What I cannot for the life of me understand, is why they cling to that decade+ old fear when we can clearly see it was not warranted. Is it really too hard to reassess your position? I do this all the time when I come across new data, or a plausible alternative explanation (to my own) is presented to me.

  49. Brian H says:
    November 3, 2011 at 3:56 pm

    G. Karst;
    Fighting cooling is going to require one of those geo-engineering projects, like putting big mirrors in (distant) orbit to put more sunlight into play. But where to direct it? The poles? The tropics? The ocean? Many studies will have to be funded, ASAP!

    I already have a thesis in mind. I would like to study the effects on living conditions if we have to move to the tropics in order to keep warm. Obviously we would have all possible available mod cons, so these should be included.

    So, that would make it a hard research session in a gruelling tropical environment, say a beach in the south pacific, and using the sort of accommodation we would be able to mange by then, say a nice beach-front villa, or failing that , 5 star hotel.

    Please send grant money fast!

  50. Om my gosh! It’s a multi-decadal sinosoidal wave! Whoddathunkit? Almost as if there’s casual ups and downs about a stable equilibrium, that itself gently rises and falls across the millenia. Kinda like the casual bops and weaves of the Moon about the rotational axis of the Earth, as the Earth itself bobs and weaves about the plane of the ecliptic.

  51. Baa Humbug says:
    November 3, 2011 at 4:19 pm

    Although the current 2011 AMSU is about 0.56 cooler than 2010, it will tick up about 0.2DegC over the next few of days.

    This La Nina is not accompanied by strong trade winds. What’s making this years Ts cooler than last is the waters just north of the Pacific Equator.

    Interesting. I noticed last month from the 0-700m temp anomalies that there didn’t seem to be a particularly large sloshing of warm water to the west, which suggested that trades weren’t that strong and that consequently the amount of cold water upwelling in the east may not be abnormally high either. This could suggest that, rather than just the to and fro of Nino and Nina, we’re actually seeing reduced Pacific oceanic heat content, and that the upward spike in the middle of the year as per UAH may have been down to oceanic heat transfer to the atmosphere. Might this indicate a prolonged period of anomalously low SSTs ahead? Have I made any glaring errors in my reasoning here?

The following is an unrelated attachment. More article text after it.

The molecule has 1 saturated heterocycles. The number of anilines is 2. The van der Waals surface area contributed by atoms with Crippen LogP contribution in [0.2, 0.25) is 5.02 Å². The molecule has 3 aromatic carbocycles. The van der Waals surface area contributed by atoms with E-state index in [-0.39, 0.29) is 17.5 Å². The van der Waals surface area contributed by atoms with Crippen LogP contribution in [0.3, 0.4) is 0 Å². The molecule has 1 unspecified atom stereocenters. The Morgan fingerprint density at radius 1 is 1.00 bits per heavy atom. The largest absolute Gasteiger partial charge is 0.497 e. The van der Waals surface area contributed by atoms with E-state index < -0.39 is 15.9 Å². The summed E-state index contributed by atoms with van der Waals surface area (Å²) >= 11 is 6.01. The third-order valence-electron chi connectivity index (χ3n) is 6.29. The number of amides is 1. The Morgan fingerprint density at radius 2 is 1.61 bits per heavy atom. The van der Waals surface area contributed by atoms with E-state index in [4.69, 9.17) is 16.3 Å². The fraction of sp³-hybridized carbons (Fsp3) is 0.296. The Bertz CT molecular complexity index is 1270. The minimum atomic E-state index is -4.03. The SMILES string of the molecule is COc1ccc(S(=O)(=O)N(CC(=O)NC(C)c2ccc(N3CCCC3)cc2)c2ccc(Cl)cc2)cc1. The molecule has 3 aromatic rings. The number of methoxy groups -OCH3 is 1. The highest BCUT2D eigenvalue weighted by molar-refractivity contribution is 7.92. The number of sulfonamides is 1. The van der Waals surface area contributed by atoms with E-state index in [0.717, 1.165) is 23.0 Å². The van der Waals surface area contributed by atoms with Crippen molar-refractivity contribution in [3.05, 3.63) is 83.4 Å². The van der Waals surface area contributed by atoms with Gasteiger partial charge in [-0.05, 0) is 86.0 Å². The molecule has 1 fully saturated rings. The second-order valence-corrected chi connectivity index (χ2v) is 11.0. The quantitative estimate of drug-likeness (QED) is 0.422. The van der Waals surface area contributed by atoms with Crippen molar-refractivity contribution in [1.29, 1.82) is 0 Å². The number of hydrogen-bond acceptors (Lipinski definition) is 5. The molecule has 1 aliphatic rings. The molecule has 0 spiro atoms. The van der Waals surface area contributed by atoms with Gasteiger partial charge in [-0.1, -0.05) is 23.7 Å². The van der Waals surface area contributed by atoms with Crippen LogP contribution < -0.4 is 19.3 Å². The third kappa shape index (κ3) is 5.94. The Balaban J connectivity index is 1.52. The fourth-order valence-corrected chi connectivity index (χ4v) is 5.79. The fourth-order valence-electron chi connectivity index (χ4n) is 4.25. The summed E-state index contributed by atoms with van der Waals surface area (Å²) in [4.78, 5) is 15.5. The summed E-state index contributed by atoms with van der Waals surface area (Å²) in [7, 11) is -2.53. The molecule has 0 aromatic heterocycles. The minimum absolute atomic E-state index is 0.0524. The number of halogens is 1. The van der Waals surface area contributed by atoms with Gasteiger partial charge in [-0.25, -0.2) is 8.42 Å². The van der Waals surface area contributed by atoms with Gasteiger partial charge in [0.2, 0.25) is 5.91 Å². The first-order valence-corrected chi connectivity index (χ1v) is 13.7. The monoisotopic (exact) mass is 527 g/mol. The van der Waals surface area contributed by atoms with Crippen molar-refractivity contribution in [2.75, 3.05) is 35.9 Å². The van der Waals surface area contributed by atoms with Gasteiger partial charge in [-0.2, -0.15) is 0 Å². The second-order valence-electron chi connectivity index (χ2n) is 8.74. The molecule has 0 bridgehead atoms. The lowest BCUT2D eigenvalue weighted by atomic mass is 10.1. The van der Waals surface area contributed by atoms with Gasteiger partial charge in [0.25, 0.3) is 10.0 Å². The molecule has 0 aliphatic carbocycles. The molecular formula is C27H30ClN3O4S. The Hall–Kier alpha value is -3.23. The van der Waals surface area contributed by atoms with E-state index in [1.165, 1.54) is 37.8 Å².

Why do you say it will rise 0.2C over the next few days, by the way?

    Sorry for all the questions!

  52. Roy Spencer says: November 3, 2011 at 2:07 pm
    JJThoms:
    AMSU ch. 4 *failed* on Aqua, it wasn’ t “expunged” from the record. That’s my story, and I’m sticking to it. :)

    Channel 4 was not the one I was referring to – it was channel LT the 1km temperature.
    The data is no longer available from your discover site.

    I understand that satellites die and you use another. However in the swap to AQUA many of the same-named channels have large errors compared with original. if you are measuring the temp at the same height why is there this error. For example the data for CH13 shows an error of up to 0.3C in 2002 see

    Is it possible that the current qua temperatures have a possible 0.3C error – if not how can you prove it?
    Thanks

  53. as others have noted, it appears like a sine wave (going back further it does to IIRC). The hal-cycle appears to be 25 years, making the full cycle 50 years. I believe the full cycle has been estimated at 60 years (but cannot recall from where or by whom). If so, we may still be on the slow up-curve for another 5 years.

    That would agree with my thoughts that the whole pattern is a sine wave with a 60 year cycle, but rising at between half and 1C a century (from way back before eeevil CO2 existed).

    I use the full weight of my experience in this area (ie extremely little) to predict a very slow warming for another 5 years, and then a very slow cooling for 5 years, followed by increasingly fast cooling from about 2030 to 2040. In 2035 I confidently predict another ‘the ice age cometh’ scare from the descendants and students of the current scaremongers.